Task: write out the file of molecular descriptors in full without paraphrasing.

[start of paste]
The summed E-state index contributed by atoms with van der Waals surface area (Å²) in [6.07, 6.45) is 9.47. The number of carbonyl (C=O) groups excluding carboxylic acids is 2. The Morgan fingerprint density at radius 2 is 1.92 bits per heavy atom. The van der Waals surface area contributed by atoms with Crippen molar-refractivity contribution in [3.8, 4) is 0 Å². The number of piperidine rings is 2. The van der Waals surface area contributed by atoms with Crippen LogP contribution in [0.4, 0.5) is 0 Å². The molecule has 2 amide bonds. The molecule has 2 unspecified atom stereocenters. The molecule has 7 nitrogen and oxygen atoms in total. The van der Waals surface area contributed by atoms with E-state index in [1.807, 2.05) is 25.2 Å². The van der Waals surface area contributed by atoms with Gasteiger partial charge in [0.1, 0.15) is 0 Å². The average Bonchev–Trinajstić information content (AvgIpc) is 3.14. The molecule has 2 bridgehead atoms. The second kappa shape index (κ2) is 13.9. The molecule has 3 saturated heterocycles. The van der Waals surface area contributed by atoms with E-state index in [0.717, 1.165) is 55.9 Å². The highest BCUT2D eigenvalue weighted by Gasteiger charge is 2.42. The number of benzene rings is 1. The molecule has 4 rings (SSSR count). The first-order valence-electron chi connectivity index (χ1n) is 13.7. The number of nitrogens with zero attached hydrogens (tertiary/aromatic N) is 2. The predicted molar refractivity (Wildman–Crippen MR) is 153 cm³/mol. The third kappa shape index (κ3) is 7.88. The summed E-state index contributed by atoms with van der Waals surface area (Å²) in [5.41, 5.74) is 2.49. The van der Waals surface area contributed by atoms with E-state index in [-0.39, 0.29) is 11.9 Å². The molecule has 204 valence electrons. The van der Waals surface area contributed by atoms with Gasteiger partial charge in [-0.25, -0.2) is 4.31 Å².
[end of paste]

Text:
The summed E-state index contributed by atoms with van der Waals surface area (Å²) in [6.07, 6.45) is 9.47. The number of carbonyl (C=O) groups excluding carboxylic acids is 2. The Morgan fingerprint density at radius 2 is 1.92 bits per heavy atom. The van der Waals surface area contributed by atoms with Crippen molar-refractivity contribution in [3.8, 4) is 0 Å². The number of piperidine rings is 2. The van der Waals surface area contributed by atoms with Crippen LogP contribution in [0.4, 0.5) is 0 Å². The molecule has 2 amide bonds. The molecule has 2 unspecified atom stereocenters. The molecule has 7 nitrogen and oxygen atoms in total. The van der Waals surface area contributed by atoms with E-state index in [1.807, 2.05) is 25.2 Å². The van der Waals surface area contributed by atoms with Gasteiger partial charge in [0.1, 0.15) is 0 Å². The average Bonchev–Trinajstić information content (AvgIpc) is 3.14. The molecule has 2 bridgehead atoms. The second kappa shape index (κ2) is 13.9. The molecule has 3 saturated heterocycles. The van der Waals surface area contributed by atoms with E-state index in [0.717, 1.165) is 55.9 Å². The highest BCUT2D eigenvalue weighted by Gasteiger charge is 2.42. The number of benzene rings is 1. The molecule has 4 rings (SSSR count). The first-order valence-electron chi connectivity index (χ1n) is 13.7. The number of nitrogens with zero attached hydrogens (tertiary/aromatic N) is 2. The predicted molar refractivity (Wildman–Crippen MR) is 153 cm³/mol. The third kappa shape index (κ3) is 7.88. The summed E-state index contributed by atoms with van der Waals surface area (Å²) in [5.41, 5.74) is 2.49. The van der Waals surface area contributed by atoms with E-state index in [-0.39, 0.29) is 11.9 Å². The molecule has 204 valence electrons. The van der Waals surface area contributed by atoms with Gasteiger partial charge in [-0.25, -0.2) is 4.31 Å².